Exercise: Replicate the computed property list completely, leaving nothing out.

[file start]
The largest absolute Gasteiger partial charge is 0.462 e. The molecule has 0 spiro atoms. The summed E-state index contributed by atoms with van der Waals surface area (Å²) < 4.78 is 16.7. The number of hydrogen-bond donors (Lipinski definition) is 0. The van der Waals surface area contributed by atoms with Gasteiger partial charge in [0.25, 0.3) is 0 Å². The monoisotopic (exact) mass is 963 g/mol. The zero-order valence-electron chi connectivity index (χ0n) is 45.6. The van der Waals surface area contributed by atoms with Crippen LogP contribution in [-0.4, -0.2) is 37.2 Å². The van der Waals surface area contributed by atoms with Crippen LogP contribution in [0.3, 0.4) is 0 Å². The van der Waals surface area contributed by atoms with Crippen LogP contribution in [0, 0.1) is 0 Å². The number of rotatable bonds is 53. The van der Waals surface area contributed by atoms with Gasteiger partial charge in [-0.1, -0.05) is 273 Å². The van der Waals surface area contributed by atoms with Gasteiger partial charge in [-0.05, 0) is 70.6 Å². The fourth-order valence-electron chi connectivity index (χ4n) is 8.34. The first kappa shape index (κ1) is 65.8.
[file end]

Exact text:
The largest absolute Gasteiger partial charge is 0.462 e. The molecule has 0 spiro atoms. The summed E-state index contributed by atoms with van der Waals surface area (Å²) < 4.78 is 16.7. The number of hydrogen-bond donors (Lipinski definition) is 0. The van der Waals surface area contributed by atoms with Gasteiger partial charge in [0.25, 0.3) is 0 Å². The monoisotopic (exact) mass is 963 g/mol. The zero-order valence-electron chi connectivity index (χ0n) is 45.6. The van der Waals surface area contributed by atoms with Crippen LogP contribution in [-0.4, -0.2) is 37.2 Å². The van der Waals surface area contributed by atoms with Crippen LogP contribution in [0.3, 0.4) is 0 Å². The van der Waals surface area contributed by atoms with Crippen LogP contribution in [0, 0.1) is 0 Å². The number of rotatable bonds is 53. The van der Waals surface area contributed by atoms with Gasteiger partial charge in [-0.1, -0.05) is 273 Å². The van der Waals surface area contributed by atoms with Gasteiger partial charge in [-0.05, 0) is 70.6 Å². The fourth-order valence-electron chi connectivity index (χ4n) is 8.34. The first kappa shape index (κ1) is 65.8.